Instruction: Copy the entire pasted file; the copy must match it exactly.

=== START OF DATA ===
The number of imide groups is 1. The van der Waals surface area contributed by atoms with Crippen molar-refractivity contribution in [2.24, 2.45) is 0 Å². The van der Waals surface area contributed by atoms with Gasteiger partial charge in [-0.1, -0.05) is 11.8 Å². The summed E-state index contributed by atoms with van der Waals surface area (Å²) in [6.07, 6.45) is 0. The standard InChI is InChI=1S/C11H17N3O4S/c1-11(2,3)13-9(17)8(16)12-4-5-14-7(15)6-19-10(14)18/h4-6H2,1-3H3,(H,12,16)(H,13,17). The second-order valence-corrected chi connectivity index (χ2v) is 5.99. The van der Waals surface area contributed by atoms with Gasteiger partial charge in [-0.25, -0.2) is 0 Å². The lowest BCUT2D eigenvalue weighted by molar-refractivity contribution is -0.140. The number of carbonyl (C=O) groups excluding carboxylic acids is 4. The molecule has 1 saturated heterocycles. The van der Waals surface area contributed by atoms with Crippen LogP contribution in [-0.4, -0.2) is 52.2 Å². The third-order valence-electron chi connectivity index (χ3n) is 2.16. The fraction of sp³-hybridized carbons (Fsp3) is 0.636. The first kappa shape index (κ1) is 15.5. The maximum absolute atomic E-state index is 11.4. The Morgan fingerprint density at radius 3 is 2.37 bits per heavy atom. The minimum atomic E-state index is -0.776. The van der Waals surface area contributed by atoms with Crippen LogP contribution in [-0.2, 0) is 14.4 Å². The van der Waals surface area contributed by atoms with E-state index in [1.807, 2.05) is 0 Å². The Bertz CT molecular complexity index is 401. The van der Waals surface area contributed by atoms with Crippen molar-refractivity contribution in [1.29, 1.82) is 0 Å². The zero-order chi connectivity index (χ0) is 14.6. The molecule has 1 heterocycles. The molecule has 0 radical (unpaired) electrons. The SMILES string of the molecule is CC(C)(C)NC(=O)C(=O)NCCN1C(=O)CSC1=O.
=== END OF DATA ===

The number of imide groups is 1. The van der Waals surface area contributed by atoms with Crippen molar-refractivity contribution in [2.24, 2.45) is 0 Å². The van der Waals surface area contributed by atoms with Gasteiger partial charge in [-0.1, -0.05) is 11.8 Å². The summed E-state index contributed by atoms with van der Waals surface area (Å²) in [6.07, 6.45) is 0. The standard InChI is InChI=1S/C11H17N3O4S/c1-11(2,3)13-9(17)8(16)12-4-5-14-7(15)6-19-10(14)18/h4-6H2,1-3H3,(H,12,16)(H,13,17). The second-order valence-corrected chi connectivity index (χ2v) is 5.99. The van der Waals surface area contributed by atoms with Gasteiger partial charge in [-0.25, -0.2) is 0 Å². The lowest BCUT2D eigenvalue weighted by molar-refractivity contribution is -0.140. The number of carbonyl (C=O) groups excluding carboxylic acids is 4. The molecule has 1 saturated heterocycles. The van der Waals surface area contributed by atoms with Crippen LogP contribution in [-0.4, -0.2) is 52.2 Å². The third-order valence-electron chi connectivity index (χ3n) is 2.16. The fraction of sp³-hybridized carbons (Fsp3) is 0.636. The first kappa shape index (κ1) is 15.5. The maximum absolute atomic E-state index is 11.4. The Morgan fingerprint density at radius 3 is 2.37 bits per heavy atom. The minimum atomic E-state index is -0.776. The van der Waals surface area contributed by atoms with Crippen LogP contribution in [-0.2, 0) is 14.4 Å². The van der Waals surface area contributed by atoms with E-state index in [1.807, 2.05) is 0 Å². The Bertz CT molecular complexity index is 401. The van der Waals surface area contributed by atoms with Crippen molar-refractivity contribution in [1.29, 1.82) is 0 Å². The zero-order chi connectivity index (χ0) is 14.6. The molecule has 1 heterocycles. The molecule has 0 radical (unpaired) electrons. The SMILES string of the molecule is CC(C)(C)NC(=O)C(=O)NCCN1C(=O)CSC1=O.